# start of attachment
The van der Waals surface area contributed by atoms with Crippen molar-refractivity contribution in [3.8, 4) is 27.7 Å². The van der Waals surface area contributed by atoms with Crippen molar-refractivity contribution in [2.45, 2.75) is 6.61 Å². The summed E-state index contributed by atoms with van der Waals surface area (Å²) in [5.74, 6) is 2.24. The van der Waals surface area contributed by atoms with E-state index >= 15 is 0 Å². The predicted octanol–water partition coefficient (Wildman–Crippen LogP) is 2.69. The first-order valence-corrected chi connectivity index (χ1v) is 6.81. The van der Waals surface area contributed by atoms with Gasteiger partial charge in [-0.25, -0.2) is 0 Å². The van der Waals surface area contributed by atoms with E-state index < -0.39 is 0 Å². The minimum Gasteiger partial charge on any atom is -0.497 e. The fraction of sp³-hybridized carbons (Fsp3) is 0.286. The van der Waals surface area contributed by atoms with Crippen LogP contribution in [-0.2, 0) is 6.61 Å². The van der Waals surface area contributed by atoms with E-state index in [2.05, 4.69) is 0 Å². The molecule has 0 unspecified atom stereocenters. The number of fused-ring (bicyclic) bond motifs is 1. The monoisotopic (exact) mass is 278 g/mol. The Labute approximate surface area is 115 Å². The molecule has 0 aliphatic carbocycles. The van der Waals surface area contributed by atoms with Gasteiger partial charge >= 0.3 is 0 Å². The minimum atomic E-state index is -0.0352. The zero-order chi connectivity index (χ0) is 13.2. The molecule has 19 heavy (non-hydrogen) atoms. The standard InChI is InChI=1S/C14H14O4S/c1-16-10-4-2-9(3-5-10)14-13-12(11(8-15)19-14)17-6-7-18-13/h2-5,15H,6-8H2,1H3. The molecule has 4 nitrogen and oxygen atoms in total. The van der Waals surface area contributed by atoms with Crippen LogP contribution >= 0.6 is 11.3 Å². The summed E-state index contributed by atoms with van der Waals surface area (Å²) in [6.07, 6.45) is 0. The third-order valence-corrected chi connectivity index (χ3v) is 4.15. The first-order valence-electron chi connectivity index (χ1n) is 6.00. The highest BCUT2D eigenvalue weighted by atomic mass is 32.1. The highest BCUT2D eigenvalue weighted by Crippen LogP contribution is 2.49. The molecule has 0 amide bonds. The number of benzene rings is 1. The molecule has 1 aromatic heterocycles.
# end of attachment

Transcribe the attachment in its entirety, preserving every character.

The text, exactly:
The van der Waals surface area contributed by atoms with Crippen molar-refractivity contribution in [3.8, 4) is 27.7 Å². The van der Waals surface area contributed by atoms with Crippen molar-refractivity contribution in [2.45, 2.75) is 6.61 Å². The summed E-state index contributed by atoms with van der Waals surface area (Å²) in [5.74, 6) is 2.24. The van der Waals surface area contributed by atoms with E-state index >= 15 is 0 Å². The predicted octanol–water partition coefficient (Wildman–Crippen LogP) is 2.69. The first-order valence-corrected chi connectivity index (χ1v) is 6.81. The van der Waals surface area contributed by atoms with Gasteiger partial charge in [-0.25, -0.2) is 0 Å². The van der Waals surface area contributed by atoms with E-state index < -0.39 is 0 Å². The minimum Gasteiger partial charge on any atom is -0.497 e. The fraction of sp³-hybridized carbons (Fsp3) is 0.286. The van der Waals surface area contributed by atoms with Crippen LogP contribution in [-0.2, 0) is 6.61 Å². The van der Waals surface area contributed by atoms with E-state index in [2.05, 4.69) is 0 Å². The molecule has 0 unspecified atom stereocenters. The number of fused-ring (bicyclic) bond motifs is 1. The monoisotopic (exact) mass is 278 g/mol. The Labute approximate surface area is 115 Å². The molecule has 0 aliphatic carbocycles. The van der Waals surface area contributed by atoms with Gasteiger partial charge >= 0.3 is 0 Å². The minimum atomic E-state index is -0.0352. The zero-order chi connectivity index (χ0) is 13.2. The molecule has 19 heavy (non-hydrogen) atoms. The standard InChI is InChI=1S/C14H14O4S/c1-16-10-4-2-9(3-5-10)14-13-12(11(8-15)19-14)17-6-7-18-13/h2-5,15H,6-8H2,1H3. The molecule has 4 nitrogen and oxygen atoms in total. The van der Waals surface area contributed by atoms with Crippen LogP contribution >= 0.6 is 11.3 Å². The summed E-state index contributed by atoms with van der Waals surface area (Å²) in [6.07, 6.45) is 0. The third-order valence-corrected chi connectivity index (χ3v) is 4.15. The first-order valence-electron chi connectivity index (χ1n) is 6.00. The highest BCUT2D eigenvalue weighted by atomic mass is 32.1. The highest BCUT2D eigenvalue weighted by Crippen LogP contribution is 2.49. The molecule has 0 amide bonds. The number of benzene rings is 1. The molecule has 1 aromatic heterocycles.